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Improving the understanding, detection, and management of kidney disease.

Frequently Asked Questions

Can kidney disease get better?

Kidney disease usually will not get better and is likely to get worse. It may lead to kidney failure and the only treatment options are dialysis or a kidney transplant. Watch this video clip to learn more.

What changes do I need to make because I have kidney disease?

People with kidney disease can and should continue to live their lives in a normal way: working, enjoying friends and family, and staying active. You may also need to make some changes to your diet and lifestyle to slow the progress of your kidney disease and even prevent kidney failure. Watch this video clip to learn more.

Will I need dialysis?

Some people live with kidney disease for years without going on dialysis. Others progress quickly to kidney failure. You can keep track of your kidney health through your blood and urine test results. Watch this video clip to learn more.

What is dialysis?

Dialysis is a treatment to filter wastes and water from your blood. Watch this video clip to learn more.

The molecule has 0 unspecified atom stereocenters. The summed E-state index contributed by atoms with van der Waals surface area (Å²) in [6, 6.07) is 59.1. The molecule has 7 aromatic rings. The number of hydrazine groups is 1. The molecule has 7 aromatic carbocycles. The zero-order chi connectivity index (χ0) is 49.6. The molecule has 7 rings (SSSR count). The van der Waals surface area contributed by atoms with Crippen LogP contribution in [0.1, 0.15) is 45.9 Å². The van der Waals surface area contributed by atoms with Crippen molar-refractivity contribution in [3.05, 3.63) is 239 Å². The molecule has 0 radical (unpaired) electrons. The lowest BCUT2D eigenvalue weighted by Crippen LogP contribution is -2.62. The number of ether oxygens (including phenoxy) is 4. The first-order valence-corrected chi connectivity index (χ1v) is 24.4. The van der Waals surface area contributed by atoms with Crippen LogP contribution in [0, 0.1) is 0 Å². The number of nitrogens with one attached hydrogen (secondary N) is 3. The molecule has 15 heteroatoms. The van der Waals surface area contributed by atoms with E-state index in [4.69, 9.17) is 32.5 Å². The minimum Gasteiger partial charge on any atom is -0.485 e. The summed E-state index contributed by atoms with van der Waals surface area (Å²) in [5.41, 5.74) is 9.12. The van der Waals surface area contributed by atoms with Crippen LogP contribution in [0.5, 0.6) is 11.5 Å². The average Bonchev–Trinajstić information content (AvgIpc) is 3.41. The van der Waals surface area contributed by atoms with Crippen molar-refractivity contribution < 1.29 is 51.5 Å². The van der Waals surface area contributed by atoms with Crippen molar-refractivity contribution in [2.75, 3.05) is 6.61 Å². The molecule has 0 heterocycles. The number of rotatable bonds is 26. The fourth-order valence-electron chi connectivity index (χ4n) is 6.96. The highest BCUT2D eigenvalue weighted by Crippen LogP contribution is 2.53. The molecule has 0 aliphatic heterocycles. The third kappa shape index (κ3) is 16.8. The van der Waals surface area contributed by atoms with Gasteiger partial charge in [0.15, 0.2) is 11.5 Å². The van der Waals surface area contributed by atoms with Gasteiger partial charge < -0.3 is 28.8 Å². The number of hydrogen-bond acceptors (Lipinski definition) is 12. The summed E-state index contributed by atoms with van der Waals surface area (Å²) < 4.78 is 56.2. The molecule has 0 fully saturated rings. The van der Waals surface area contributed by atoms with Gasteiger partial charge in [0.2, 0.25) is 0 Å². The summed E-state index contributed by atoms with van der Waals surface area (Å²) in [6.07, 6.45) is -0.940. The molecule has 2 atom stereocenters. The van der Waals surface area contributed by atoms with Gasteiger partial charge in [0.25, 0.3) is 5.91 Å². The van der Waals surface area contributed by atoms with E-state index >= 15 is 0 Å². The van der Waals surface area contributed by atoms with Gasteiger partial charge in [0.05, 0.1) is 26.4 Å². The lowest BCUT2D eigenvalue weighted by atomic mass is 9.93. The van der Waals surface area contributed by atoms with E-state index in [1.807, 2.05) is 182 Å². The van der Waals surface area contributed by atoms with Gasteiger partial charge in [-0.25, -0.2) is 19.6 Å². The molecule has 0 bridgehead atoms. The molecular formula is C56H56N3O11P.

Is kidney transplant an option?

Some people with kidney failure may be able to receive a kidney transplant. This involves having a healthy kidney from another person surgically placed into the body. The new, donated kidney does the work that the two failed kidneys used to do. The donated kidney can come from someone you don't know who has recently died, or from a living person - a relative, spouse, or friend. The waiting list for donors can take many years. Watch this video clip to learn more.

I feel fine, why do I need to see a surgeon now?

It takes time to prepare for dialysis. A fistula takes several months to heal, so it needs to be placed before you actually are ready to start dialysis. Watch this video clip to learn more.

What is a fistula?

The best kind of long-term vascular access for hemodialysis is an arteriovenous (AV) fistula. An AV fistula causes the vein to grow large and strong for easy access to the blood system. Watch this video clip to learn more.

What happens if I wait to have fistula surgery?

If you delay fistula surgery, you will not be prepared when you need to start dialysis treatment. If you wait, you will need to have a catheter placed for emergency dialysis. People with catheters do not do as well as those who have a fistula. Watch this video clip to learn more.

Page last updated: March 1, 2012